1

I have a SQL Server 2014 database table containing a code and two identifiers:

DECLARE @Foo TABLE (code CHAR, id_a INT, id_b INT)
INSERT INTO @Foo (code, id_a, id_b) VALUES
('A', 1, 2),
('B', 2, 1),
('C', 3, 4),
('D', 4, 0),
('E', 5, 3)

The first two rows of the table form a two-way match, as the first row links IDs 1 and 2, and the second row links them in reverse.

I want to find all rows that don't take part in a two-way match, and to that end I've written the following query:

SELECT code FROM @Foo WHERE CONCAT(id_a, ':', id_b) NOT IN (
    SELECT CONCAT(id_b, ':', id_a) FROM @Foo
)

This is working (it returns codes C, D and E for my sample data), but I'm concerned about the performance of those concatenations once the table has millions of rows in it.

I haven't tested the performance with a large dataset (that's tomorrow's job), but in the meanwhile I was wondering if there's a more elegant and performant way I can structure this query?

P.S. The query plan indicates that I'm doing table scans inside a scalar compute inside a nested loop, which doesn't sound like it'll scale too well:

  |--Nested Loops(Left Anti Semi Join, WHERE:([Expr1007] IS NULL OR [Expr1008] IS NULL OR [Expr1007]=[Expr1008]))
       |--Compute Scalar(DEFINE:([Expr1007]=concat(CONVERT_IMPLICIT(varchar(12),[id_a],0),':',CONVERT_IMPLICIT(varchar(12),[id_b],0))))
       |    |--Table Scan(OBJECT:(@Foo))
       |--Compute Scalar(DEFINE:([Expr1008]=concat(CONVERT_IMPLICIT(varchar(12),[id_b],0),':',CONVERT_IMPLICIT(varchar(12),[id_a],0))))
            |--Table Scan(OBJECT:(@Foo))

  • 1
    Both Akina:s and HandyD:s solutions will be more efficient. In addition to what they wrote you can add indexes (a_id, b_id) and (b_id, a_id) to further improve performance. – Lennart Apr 30 '19 at 8:25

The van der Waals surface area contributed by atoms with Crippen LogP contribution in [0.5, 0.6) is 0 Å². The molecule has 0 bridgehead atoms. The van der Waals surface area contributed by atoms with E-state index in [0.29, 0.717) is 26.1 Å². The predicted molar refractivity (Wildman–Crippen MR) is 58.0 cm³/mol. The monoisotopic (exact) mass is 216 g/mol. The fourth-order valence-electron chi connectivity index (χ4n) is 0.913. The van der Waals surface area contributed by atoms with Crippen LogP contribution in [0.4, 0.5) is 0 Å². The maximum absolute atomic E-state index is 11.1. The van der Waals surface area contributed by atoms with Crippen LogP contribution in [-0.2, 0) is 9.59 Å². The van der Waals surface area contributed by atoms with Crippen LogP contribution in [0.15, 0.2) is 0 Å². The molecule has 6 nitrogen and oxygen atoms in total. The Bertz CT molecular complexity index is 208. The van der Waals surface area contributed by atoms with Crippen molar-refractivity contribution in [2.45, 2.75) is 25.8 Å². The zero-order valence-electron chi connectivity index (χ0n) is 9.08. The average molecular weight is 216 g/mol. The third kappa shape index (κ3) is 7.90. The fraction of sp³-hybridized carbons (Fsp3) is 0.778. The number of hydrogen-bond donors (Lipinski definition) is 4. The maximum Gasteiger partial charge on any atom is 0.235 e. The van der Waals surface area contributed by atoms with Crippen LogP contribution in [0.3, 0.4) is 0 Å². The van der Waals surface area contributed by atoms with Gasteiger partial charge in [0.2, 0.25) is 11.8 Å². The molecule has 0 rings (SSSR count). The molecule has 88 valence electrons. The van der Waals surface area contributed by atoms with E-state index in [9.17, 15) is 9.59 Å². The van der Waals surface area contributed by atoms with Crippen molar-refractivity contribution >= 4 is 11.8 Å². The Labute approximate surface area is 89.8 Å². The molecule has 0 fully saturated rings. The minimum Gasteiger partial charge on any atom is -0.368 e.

• Thanks everyone for your suggestions. I tested the queries against a test load of 320000 rows and no indexes. My original was taking so long that I gave up. HandyD's query took ~2 seconds, Akina's took ~3 seconds, and Lennart's took ~15 seconds. With the two indexes suggested by Lennart, handyD and Akina's queries dropped down to around 25ms, with Lennart's query remaining unchanged. I'm going to go with HandyD's query, as it's the most efficient and aligns well with my mental model of SQL. – Chris Parton May 1 '19 at 0:31
3

The compute scalar is occurring because it has to convert the INT values to VARCHAR(12) values before concatenating which it can then compare against the subquery returned values. You are correct that this is not likely to scale well, due to cardinality estimation issues among others.

One solution is to LEFT JOIN the table on itself then use a WHERE clause to exclude the rows that do not have a joined row. This plan is simply two table scans, a nested loop and finally a filter to exclude the NULL valued rows. This should scale reasonably well.

Example:

SELECT a.*
FROM @Foo a
LEFT JOIN @Foo b ON a.id_a = b.id_b AND a.id_b = b.id_a
WHERE b.id_a IS NULL

Returns:

code    id_a    id_b
--------------------
C       3       4
D       4       0
E       5       3
2

Define (id_a, id_b) as unique to forbid direct duplicates.

Then use

SELECT *
FROM @foo t1
WHERE NOT EXISTS ( SELECT 1 
                   FROM @foo t2 
                   WHERE t1.id_a=t2.id_b 
                     AND t1.id_b=t2.id_a)

for to remove cross-duplicates.

0

An alternative solution using window function instead of self-join:

select code, id_a, id_b
from (
    select code
         , id_a
         , id_b
         , count(1) over (partition by case when id_a < id_b then id_a else id_b end
                                      ,case when id_a > id_b then id_a else id_b end) as cnt
    from @foo
) as t
where cnt = 1
;

A cleaner solution would have been:

partition by least(id_a, id_b), greatest(id_a, id_b)

, but SQL server does not seem to support these functions.

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